Biofuels: An Alternative “Renewable” Energy Source

Biofuels: An Alternative “Renewable” Energy Source

Biofuels are biomass-derived liquid fuels, which is a perfect substitute for liquid fossil fuels. Since biomasses are continually being replenished naturally, biofuels considered renewable sources of energy. Biofuels are mostly used as a transport fuel. The transport sector accounts for about one-fourth of total energy consumed globally and it heavily depended on crude oil and oil products. But the growing energy demand, fast depleting fossil fuels, and its adverse effect on climate changes increase the importance of clean and renewable fuels like biofuels. Biodiesel and Bioethanol are the most common types of biofuels produced globally from several resources of biomass, such as food crops, crop wastes, woody parts of plants, municipality waste, and algae.

  • Bioethanol is an alcohol fuelmade from any raw material containing significant amounts of sugar (e.g., sugar cane or sugar beet) or starch (e.g., maize or wheat) and by the process of fermentation. Ethanol can be used as fuel in its pure form (E100), but it commonly blended with gasoline to increase octane and improve vehicle emissions. Brazil and the United States are the biggest exporters and consumers of ethanol.

  • Biodiesel is produced by the process of transesterification of vegetable oil or animal fat or recycled cooking grease. Most often it is blended with petroleum diesel in ratios of 2%(B2), 5% (B5), and 20% (B20) or as pure biodiesel (B100).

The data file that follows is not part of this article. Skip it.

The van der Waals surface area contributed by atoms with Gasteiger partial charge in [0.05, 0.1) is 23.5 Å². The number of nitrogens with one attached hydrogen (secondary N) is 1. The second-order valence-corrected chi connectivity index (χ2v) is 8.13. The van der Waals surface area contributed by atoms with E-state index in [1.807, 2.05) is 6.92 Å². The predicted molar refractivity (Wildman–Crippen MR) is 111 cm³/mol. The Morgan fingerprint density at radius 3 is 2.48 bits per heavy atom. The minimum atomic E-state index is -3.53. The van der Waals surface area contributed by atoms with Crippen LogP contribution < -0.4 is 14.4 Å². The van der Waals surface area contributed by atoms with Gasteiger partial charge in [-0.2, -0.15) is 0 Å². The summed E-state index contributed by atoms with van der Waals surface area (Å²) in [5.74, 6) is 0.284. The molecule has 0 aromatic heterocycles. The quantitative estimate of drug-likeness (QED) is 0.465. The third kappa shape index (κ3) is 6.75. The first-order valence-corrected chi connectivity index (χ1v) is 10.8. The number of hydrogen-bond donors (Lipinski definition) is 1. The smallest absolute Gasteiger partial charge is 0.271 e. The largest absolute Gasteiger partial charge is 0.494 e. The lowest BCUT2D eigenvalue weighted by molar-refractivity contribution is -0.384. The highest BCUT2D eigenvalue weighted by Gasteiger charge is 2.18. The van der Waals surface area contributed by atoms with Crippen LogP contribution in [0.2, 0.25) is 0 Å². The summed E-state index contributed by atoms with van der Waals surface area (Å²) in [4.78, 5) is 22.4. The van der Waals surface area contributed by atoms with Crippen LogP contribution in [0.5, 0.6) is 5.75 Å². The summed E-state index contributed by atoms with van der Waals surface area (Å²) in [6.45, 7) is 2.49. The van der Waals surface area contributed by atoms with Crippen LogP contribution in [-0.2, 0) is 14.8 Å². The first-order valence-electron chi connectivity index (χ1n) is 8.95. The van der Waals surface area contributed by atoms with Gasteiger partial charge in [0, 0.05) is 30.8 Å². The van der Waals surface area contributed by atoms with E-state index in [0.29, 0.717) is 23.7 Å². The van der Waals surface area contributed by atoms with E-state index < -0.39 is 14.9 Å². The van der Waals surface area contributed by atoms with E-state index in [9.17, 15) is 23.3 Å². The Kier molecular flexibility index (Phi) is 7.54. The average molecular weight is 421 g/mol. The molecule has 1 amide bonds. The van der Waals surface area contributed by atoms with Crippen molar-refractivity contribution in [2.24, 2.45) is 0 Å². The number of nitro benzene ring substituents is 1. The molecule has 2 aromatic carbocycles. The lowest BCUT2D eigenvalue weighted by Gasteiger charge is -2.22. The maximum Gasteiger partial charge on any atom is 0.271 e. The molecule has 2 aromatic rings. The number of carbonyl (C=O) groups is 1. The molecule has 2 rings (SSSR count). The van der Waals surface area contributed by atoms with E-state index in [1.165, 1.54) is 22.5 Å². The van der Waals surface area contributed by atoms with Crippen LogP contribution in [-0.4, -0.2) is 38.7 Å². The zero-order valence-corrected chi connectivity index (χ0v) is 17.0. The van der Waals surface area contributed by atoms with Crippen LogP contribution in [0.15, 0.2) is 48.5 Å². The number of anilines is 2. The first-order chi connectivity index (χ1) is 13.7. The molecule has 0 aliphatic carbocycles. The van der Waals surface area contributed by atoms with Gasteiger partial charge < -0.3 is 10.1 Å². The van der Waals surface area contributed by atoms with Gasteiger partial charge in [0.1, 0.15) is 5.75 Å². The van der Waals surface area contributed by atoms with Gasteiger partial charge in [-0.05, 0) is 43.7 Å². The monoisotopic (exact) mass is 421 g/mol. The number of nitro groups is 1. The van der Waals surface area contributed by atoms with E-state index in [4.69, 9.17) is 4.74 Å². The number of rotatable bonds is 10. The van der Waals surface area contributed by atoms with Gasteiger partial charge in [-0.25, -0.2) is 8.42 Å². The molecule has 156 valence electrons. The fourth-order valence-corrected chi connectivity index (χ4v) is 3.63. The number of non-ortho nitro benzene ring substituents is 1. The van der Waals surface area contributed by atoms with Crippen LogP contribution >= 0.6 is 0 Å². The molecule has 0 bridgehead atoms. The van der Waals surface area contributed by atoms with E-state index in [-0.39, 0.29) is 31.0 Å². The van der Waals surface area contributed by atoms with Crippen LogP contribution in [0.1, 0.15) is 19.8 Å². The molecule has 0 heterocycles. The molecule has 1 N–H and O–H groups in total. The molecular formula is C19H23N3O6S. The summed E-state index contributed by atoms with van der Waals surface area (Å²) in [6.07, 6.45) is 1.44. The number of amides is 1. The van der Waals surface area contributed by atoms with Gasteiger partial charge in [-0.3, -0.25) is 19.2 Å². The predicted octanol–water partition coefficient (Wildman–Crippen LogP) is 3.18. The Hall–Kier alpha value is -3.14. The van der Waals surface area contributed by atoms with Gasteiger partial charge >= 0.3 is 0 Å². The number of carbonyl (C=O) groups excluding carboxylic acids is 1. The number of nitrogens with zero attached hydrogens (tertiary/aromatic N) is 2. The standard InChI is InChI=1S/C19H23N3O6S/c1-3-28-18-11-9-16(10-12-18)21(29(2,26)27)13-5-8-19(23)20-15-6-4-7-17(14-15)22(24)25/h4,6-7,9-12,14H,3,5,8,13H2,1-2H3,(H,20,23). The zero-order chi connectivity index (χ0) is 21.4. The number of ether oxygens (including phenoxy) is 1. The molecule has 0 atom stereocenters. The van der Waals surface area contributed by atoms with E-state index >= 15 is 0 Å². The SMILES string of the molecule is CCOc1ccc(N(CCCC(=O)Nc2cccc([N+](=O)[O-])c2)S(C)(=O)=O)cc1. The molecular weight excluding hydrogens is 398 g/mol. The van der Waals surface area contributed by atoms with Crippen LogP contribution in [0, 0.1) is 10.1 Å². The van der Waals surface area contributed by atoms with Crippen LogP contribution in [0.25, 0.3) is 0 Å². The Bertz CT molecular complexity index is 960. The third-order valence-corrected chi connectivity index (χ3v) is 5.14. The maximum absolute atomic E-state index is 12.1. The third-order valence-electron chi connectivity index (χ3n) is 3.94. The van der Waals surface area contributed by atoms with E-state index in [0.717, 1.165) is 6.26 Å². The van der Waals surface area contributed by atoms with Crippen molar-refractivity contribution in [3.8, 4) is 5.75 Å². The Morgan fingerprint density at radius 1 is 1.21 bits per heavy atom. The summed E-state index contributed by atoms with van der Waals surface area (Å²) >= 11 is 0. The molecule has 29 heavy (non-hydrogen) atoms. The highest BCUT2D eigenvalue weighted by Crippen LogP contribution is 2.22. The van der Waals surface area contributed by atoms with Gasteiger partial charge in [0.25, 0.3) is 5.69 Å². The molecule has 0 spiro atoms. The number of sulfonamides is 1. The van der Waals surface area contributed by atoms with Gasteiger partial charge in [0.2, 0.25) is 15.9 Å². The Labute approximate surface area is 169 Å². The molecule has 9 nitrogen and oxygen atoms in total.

Global production of biofuels has been growing steadily over the last decade. About 160 billion litres of biofuels were produced globally in the year of 2018 with a growing annual rate of 13% from year 2000. Bioethanol share the largest with 62% growth followed by FAME biodiesel with 26%. But this green transition has many critical challenges. Global biofuel output still needs to triple by 2030 in order to meet the International Energy Agency's targets to track with sustainable development scenario. Countries globally accelerated their biofuel production capacity to meet this target.


Biofuels categorized into four generations depending on the nature of biomass and production technology used.

First-generation biofuels are produced from edible food items such as starch, sugar, and any type of vegetable oil and animal fats through traditional fermentation or chemical process. However, the future success of first-generation biofuels is limited as it has major impacts on greenhouse gas emissions, foodsecurity, biodiversity and land, and water usage. Bioalcohols, biodiesel, biogas are few common examples of first-generation biofuels.

Second-generation biofuels or cellulosic biofuels mainly based on non-edible food sources. Agricultural waste like wheat straw, corn husks to municipality wasteall are used as feedstockfor the production of second-generation biofuels. Advanced biofuels like biohydrogen, biomethanolare few examples of second-generation biofuels

Third-generation biofuels are also known as algal fuel since they are produced from the algae. All types of biofuels such as biodiesel, gasoline, butanol, andethanol can be produced from algae with a high yielding ratio.

Fourth-generation biofuels are the latest introduction of biofuel technology, where scientist targeting genetically modified feedstock for simultaneous production of bioenergy and capturing and storing of carbon dioxide (CO2).

Renewable biofuels are essential for a carbon-neutral bioeconomy. However, the competence of biomass production is toolow to be able to fully replace fossil fuels. Inorder to reduce this dependency on petroleum, constant research for additional next-generation fuels and new production methods is very much required.


  1. Global bioenergy statistics 2020: World Bioenergy Association.